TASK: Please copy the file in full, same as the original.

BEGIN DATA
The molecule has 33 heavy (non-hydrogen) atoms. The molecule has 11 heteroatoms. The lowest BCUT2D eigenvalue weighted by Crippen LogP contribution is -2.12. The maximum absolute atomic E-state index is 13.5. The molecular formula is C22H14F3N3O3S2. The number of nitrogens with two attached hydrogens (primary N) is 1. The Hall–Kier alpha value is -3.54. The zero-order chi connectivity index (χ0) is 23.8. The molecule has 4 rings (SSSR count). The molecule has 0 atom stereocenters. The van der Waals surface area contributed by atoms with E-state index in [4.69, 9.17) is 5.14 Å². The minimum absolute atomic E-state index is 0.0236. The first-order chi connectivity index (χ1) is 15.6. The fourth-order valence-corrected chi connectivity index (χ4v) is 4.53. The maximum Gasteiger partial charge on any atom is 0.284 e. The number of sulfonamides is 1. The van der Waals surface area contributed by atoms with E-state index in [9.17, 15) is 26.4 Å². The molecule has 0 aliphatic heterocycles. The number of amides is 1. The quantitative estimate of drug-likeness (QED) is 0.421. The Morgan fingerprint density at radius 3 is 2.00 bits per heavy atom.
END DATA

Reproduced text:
The molecule has 33 heavy (non-hydrogen) atoms. The molecule has 11 heteroatoms. The lowest BCUT2D eigenvalue weighted by Crippen LogP contribution is -2.12. The maximum absolute atomic E-state index is 13.5. The molecular formula is C22H14F3N3O3S2. The number of nitrogens with two attached hydrogens (primary N) is 1. The Hall–Kier alpha value is -3.54. The zero-order chi connectivity index (χ0) is 23.8. The molecule has 4 rings (SSSR count). The molecule has 0 atom stereocenters. The van der Waals surface area contributed by atoms with E-state index in [4.69, 9.17) is 5.14 Å². The minimum absolute atomic E-state index is 0.0236. The first-order chi connectivity index (χ1) is 15.6. The fourth-order valence-corrected chi connectivity index (χ4v) is 4.53. The maximum Gasteiger partial charge on any atom is 0.284 e. The number of sulfonamides is 1. The van der Waals surface area contributed by atoms with E-state index in [9.17, 15) is 26.4 Å². The molecule has 0 aliphatic heterocycles. The number of amides is 1. The quantitative estimate of drug-likeness (QED) is 0.421. The Morgan fingerprint density at radius 3 is 2.00 bits per heavy atom.